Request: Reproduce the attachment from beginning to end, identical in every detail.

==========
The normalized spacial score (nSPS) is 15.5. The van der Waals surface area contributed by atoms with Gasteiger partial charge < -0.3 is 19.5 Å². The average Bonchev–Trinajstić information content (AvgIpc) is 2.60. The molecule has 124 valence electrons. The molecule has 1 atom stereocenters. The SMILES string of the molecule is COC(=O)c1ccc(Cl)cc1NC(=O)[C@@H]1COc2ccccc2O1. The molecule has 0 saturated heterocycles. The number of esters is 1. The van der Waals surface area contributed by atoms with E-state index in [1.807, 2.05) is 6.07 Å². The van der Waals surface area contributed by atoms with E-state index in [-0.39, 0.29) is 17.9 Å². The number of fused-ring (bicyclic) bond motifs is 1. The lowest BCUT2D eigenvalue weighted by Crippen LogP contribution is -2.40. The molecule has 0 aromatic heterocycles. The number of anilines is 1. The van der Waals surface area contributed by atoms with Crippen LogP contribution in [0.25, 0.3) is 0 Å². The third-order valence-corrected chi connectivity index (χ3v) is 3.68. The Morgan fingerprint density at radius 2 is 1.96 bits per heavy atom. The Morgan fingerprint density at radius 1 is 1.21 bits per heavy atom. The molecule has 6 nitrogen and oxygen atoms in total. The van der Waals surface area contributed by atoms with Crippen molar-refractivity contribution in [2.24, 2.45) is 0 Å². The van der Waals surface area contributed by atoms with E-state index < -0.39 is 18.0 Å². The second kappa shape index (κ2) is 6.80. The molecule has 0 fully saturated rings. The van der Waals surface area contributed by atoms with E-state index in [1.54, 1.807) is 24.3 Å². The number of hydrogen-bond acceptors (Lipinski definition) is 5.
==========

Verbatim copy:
The normalized spacial score (nSPS) is 15.5. The van der Waals surface area contributed by atoms with Gasteiger partial charge < -0.3 is 19.5 Å². The average Bonchev–Trinajstić information content (AvgIpc) is 2.60. The molecule has 124 valence electrons. The molecule has 1 atom stereocenters. The SMILES string of the molecule is COC(=O)c1ccc(Cl)cc1NC(=O)[C@@H]1COc2ccccc2O1. The molecule has 0 saturated heterocycles. The number of esters is 1. The van der Waals surface area contributed by atoms with E-state index in [1.807, 2.05) is 6.07 Å². The van der Waals surface area contributed by atoms with E-state index in [-0.39, 0.29) is 17.9 Å². The number of fused-ring (bicyclic) bond motifs is 1. The lowest BCUT2D eigenvalue weighted by Crippen LogP contribution is -2.40. The molecule has 0 aromatic heterocycles. The number of anilines is 1. The van der Waals surface area contributed by atoms with Crippen LogP contribution in [0.25, 0.3) is 0 Å². The third-order valence-corrected chi connectivity index (χ3v) is 3.68. The Morgan fingerprint density at radius 2 is 1.96 bits per heavy atom. The Morgan fingerprint density at radius 1 is 1.21 bits per heavy atom. The molecule has 6 nitrogen and oxygen atoms in total. The van der Waals surface area contributed by atoms with Crippen molar-refractivity contribution in [2.24, 2.45) is 0 Å². The van der Waals surface area contributed by atoms with E-state index < -0.39 is 18.0 Å². The second kappa shape index (κ2) is 6.80. The molecule has 0 fully saturated rings. The van der Waals surface area contributed by atoms with E-state index in [1.54, 1.807) is 24.3 Å². The number of hydrogen-bond acceptors (Lipinski definition) is 5.